101
101
Anton Mirou
THE DEATH OF PROCRIS
Estimate
20,00030,000
LOT SOLD. 25,000 GBP
JUMP TO LOT
101
Anton Mirou
THE DEATH OF PROCRIS
Estimate
20,00030,000
LOT SOLD. 25,000 GBP
JUMP TO LOT

Details & Cataloguing

Anton Mirou
ANTWERP 1570 - 1661 OR AFTER
THE DEATH OF PROCRIS
signed and dated lower right: MIROV / 1607
oil on copper
55.5 x 70.5 cm.; 21 7/8  x 27 3/4  in.
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Provenance

In the possession of a German noble family by 1785–86, when listed in their inventory as no. 264;
In their 1988 inventory as no. 400;
Anonymous sale ('The Property of a Nobleman'), London, Sotheby's, 7 December 2006, lot 101 (as Denijs van Alsloot);
Where acquired by the present owner.

Catalogue Note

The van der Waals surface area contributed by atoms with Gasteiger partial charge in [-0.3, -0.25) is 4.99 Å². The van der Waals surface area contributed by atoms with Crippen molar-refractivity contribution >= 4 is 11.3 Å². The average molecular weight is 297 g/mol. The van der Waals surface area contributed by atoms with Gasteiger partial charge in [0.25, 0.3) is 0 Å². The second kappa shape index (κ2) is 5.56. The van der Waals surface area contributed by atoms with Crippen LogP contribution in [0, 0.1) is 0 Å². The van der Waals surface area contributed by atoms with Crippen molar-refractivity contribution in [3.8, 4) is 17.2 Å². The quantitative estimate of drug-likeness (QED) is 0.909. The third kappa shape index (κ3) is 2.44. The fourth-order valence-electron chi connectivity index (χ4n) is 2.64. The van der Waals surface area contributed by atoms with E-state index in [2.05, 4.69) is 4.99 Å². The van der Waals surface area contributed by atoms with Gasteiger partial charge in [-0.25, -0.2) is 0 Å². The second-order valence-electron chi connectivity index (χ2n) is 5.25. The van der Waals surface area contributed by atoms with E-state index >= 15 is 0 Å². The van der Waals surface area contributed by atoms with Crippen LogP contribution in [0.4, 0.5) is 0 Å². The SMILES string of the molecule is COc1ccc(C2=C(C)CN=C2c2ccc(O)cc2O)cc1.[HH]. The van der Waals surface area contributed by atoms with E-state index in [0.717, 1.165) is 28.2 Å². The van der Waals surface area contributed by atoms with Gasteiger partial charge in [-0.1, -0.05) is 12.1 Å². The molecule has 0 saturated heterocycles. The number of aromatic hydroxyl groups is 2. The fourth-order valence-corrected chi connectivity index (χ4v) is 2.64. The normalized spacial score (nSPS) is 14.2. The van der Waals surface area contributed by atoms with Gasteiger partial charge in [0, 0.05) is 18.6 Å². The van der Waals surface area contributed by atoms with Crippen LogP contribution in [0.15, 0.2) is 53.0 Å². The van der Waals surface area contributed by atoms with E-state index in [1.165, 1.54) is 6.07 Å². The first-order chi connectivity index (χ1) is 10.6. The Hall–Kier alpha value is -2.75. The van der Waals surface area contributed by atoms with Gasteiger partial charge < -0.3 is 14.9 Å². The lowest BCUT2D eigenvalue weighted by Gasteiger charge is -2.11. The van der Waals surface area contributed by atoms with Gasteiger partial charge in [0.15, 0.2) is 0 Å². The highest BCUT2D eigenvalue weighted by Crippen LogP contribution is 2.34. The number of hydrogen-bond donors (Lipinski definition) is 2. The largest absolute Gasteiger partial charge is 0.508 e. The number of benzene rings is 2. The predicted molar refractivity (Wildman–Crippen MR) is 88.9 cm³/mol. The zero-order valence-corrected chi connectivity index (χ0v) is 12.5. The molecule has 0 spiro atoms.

Mirou was a leading member of the group of artists known as the Frankenthal school. He and his family, like many other protestants from Flanders and Brabant, took refuge from religious persecution in Frankenthal under the protection of Elector Palatine and staunch Calvinist, Frederick III. Mirou is thought to have stayed there until about 1620 (he is mentioned in archives up to that date) at which point he most likely returned to Antwerp. His Frankenthal-period landscapes, of which this is undoubtedly one, have their own distinct character and are influenced to a great degree by his fellow Frankenthal painter Gillis van Coninxloo; bosky landscapes with a deep interest in craggy mountains, waterfalls, rock fortresses, and the idiosyncracies of the knotty paths that tunnel beneath the thick canopy. After about 1614 however Mirou’s output began to reflect the work of another Frankenthaler, Pieter Schoubroeck, and from this point on his œuvre mainly consists of highly populated village landscapes. Mirou’s profound interest in topography remained however, and a series of drawn views of Schwalbach were disseminated widely through the Low Countries via Matthias Merian’s prints after twenty-six of them in an album entitled Novæ quædam ac paganæ regiunculæ circa acidulas Swalbacenses delineatæ per Antonium Mirulem in aes vero incisæ per Mathæ Merianem (Hollstein, xiv, nos 1–26).

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